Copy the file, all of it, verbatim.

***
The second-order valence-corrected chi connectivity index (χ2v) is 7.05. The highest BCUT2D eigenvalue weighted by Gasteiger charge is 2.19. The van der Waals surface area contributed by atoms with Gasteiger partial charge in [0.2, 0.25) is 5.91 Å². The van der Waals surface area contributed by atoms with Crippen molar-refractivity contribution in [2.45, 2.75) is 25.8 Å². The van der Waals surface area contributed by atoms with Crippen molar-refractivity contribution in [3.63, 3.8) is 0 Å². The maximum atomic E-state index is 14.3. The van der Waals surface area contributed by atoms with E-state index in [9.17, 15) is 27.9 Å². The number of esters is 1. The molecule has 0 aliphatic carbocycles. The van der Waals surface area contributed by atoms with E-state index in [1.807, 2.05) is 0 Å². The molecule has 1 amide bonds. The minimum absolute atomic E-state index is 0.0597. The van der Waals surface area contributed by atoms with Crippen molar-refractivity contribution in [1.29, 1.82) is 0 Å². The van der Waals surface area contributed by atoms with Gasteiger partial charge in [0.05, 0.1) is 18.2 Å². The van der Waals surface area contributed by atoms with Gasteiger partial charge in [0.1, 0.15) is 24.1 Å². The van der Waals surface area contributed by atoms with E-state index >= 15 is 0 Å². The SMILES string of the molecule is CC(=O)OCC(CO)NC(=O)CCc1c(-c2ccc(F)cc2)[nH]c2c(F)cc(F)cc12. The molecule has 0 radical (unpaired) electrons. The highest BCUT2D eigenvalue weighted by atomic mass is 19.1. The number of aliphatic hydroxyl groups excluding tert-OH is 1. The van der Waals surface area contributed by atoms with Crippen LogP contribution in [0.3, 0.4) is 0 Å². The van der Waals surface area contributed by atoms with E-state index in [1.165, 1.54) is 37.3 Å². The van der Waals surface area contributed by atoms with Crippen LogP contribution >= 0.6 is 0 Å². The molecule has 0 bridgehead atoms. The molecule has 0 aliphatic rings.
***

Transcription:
The second-order valence-corrected chi connectivity index (χ2v) is 7.05. The highest BCUT2D eigenvalue weighted by Gasteiger charge is 2.19. The van der Waals surface area contributed by atoms with Gasteiger partial charge in [0.2, 0.25) is 5.91 Å². The van der Waals surface area contributed by atoms with Crippen molar-refractivity contribution in [2.45, 2.75) is 25.8 Å². The van der Waals surface area contributed by atoms with Crippen molar-refractivity contribution in [3.63, 3.8) is 0 Å². The maximum atomic E-state index is 14.3. The van der Waals surface area contributed by atoms with E-state index in [9.17, 15) is 27.9 Å². The number of esters is 1. The molecule has 0 aliphatic carbocycles. The van der Waals surface area contributed by atoms with E-state index in [1.807, 2.05) is 0 Å². The molecule has 1 amide bonds. The minimum absolute atomic E-state index is 0.0597. The van der Waals surface area contributed by atoms with Crippen molar-refractivity contribution in [1.29, 1.82) is 0 Å². The van der Waals surface area contributed by atoms with Gasteiger partial charge in [0.05, 0.1) is 18.2 Å². The van der Waals surface area contributed by atoms with Gasteiger partial charge in [0.1, 0.15) is 24.1 Å². The van der Waals surface area contributed by atoms with E-state index >= 15 is 0 Å². The SMILES string of the molecule is CC(=O)OCC(CO)NC(=O)CCc1c(-c2ccc(F)cc2)[nH]c2c(F)cc(F)cc12. The molecule has 0 radical (unpaired) electrons. The highest BCUT2D eigenvalue weighted by atomic mass is 19.1. The number of aliphatic hydroxyl groups excluding tert-OH is 1. The van der Waals surface area contributed by atoms with Crippen LogP contribution in [0.3, 0.4) is 0 Å². The van der Waals surface area contributed by atoms with E-state index in [1.165, 1.54) is 37.3 Å². The van der Waals surface area contributed by atoms with Crippen LogP contribution >= 0.6 is 0 Å². The molecule has 0 bridgehead atoms. The molecule has 0 aliphatic rings.